Tonight was our first full run-through of the entire show! There are so many different scenes in this play, with such a large number of actors, that up until now we’ve been working with smaller groups of people in their individual scenes. It was fun to see the entire thing come together, even with the hiccups one expects from a full run-through. And since this was the first time we’ve run the entire show in order, we extras were all in the wings scanning the scenes to figure out when and where we need to position ourselves for our next scene. It’s a kind of beautiful, chaotic mess (if I’m allowed to use that term for a show that I have no doubt is going to be fantastic when all is said and done), and it seems like everyone is having a lot of fun.
Jesse, our director, is wonderfully fluid and willing to let us as actors make choices about our characters and our placement onstage and try things out.
I will say, our first go at singing the two songs onstage—cold, with no accompaniment or pitch pipe to start us off— was rough. Good thing tomorrow night is music night!
That’s the beauty of spending time together putting on a production like this; in a very short space of time it begins to feel like its own little community… kind of how I imagine those original inhabitants of the tiny town of Olinda must have felt.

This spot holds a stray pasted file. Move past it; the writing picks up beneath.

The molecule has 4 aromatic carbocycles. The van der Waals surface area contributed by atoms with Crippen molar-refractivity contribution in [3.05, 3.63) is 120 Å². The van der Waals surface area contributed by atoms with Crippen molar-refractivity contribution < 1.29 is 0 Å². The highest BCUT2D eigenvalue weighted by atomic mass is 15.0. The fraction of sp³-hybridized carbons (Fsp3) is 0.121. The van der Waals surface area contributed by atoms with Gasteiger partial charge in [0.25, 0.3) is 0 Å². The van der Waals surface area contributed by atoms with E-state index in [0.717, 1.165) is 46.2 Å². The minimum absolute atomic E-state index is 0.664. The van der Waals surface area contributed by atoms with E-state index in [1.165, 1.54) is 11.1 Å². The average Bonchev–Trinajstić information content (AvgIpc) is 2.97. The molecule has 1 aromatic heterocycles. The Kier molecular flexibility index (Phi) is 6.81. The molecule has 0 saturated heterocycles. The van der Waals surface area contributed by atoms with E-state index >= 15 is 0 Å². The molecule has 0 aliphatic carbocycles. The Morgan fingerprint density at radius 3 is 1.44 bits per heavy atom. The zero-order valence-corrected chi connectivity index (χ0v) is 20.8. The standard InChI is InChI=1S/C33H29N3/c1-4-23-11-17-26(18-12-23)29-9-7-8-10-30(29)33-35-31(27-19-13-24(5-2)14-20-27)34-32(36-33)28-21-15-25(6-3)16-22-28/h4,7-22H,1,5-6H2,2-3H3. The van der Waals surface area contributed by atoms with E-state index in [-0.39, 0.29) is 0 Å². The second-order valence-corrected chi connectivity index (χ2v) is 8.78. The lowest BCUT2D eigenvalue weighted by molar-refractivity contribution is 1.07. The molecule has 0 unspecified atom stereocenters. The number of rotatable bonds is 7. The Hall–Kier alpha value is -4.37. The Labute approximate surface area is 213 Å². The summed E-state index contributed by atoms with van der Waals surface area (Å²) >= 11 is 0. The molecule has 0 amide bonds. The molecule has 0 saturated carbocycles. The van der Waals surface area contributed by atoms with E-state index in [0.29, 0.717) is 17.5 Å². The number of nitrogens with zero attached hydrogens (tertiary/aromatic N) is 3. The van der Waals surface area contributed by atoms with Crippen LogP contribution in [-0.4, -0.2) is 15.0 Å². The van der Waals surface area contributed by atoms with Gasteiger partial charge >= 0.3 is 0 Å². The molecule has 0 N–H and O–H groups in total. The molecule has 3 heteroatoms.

Thursday, October 19
Music night. While Jesse worked with a couple of actors onstage for a particular scene, the rest of us spent the first hour or so of rehearsal in the theater lobby standing around an old upright piano under the gently guiding hands of Anthony, our fearless music director. He seems to have the patience of a saint, as there’s lots of chatter and singing from each of the different music sections as we work with each other on our harmonies and parts. Our first song onstage will have a guitar accompaniment, and we worked the song that way, and it’s starting to come together well. Fingers crossed for us!
Tales from the Canyon: The Olinda Story performs Nov 3-12, 2017. Fridays & Saturdays at 8PM, Sundays at 3PM. Tickets are on sale now. Visit our website or call the Box Office at 714-990-7722 Tues-Fri 12PM-3PM. Have questions? Contact us!